The Double-Spending Attack

Learn about the double-spending problem, confirmation security, and transaction commitment.

Blockchain technology was invented as a solution to the double-spending problem. Before the invention, it was impossible to avoid double-spending on an electronic currency token without the supervision of a central authority. As a consequence, the fundamental attack against the integrity of blockchain systems is the double-spending attack, in which an adversary attempts to use some of the coins for two or more payments.

The double-spending problem

Any digital currency consists of tokens that are composed of a respective digital file that can easily be duplicated. As a direct consequence of the easiness to falsify digital tokens, a double-spending is a potential vulnerability to the integrity of a digital cash scheme and thus a weakness of any digital currency in which the same single digital token can be spent more than once. Previously, the double-spending problem was addressed by clearing all transactions through a trusted third party, such as a financial institution, in order to validate, safeguard and preserve transactions (Michael Crosby et al. (2018)Michael Crosby, Nachiappan, Pradan Pattanayak, Sanjeev Verma, and Vignesh Kalyanaraman. Blockchain technology: Beyond bitcoin. wp-content/uploads/AIR-2016-Blockchain.pdf, 2016. Accessed: 2018-07-02.).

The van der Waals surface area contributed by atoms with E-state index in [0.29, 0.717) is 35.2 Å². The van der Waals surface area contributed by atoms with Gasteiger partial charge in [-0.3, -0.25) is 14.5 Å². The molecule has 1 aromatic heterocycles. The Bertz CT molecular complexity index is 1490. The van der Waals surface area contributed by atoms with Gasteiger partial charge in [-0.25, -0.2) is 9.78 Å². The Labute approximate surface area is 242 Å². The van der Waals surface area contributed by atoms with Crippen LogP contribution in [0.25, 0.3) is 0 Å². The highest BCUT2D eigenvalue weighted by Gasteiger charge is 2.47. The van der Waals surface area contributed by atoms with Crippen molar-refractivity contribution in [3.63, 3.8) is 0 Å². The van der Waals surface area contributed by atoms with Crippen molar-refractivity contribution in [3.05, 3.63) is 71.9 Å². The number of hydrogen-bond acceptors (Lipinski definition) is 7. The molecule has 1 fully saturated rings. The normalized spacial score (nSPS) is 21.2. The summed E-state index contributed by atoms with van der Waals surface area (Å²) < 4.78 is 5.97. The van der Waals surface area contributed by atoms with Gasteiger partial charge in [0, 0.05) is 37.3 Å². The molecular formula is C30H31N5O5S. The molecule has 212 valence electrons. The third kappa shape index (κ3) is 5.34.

Double-spending problem

The double-spending problem is the situation where a user signs two conflicting transactions with the intent to spend the same digital token twice.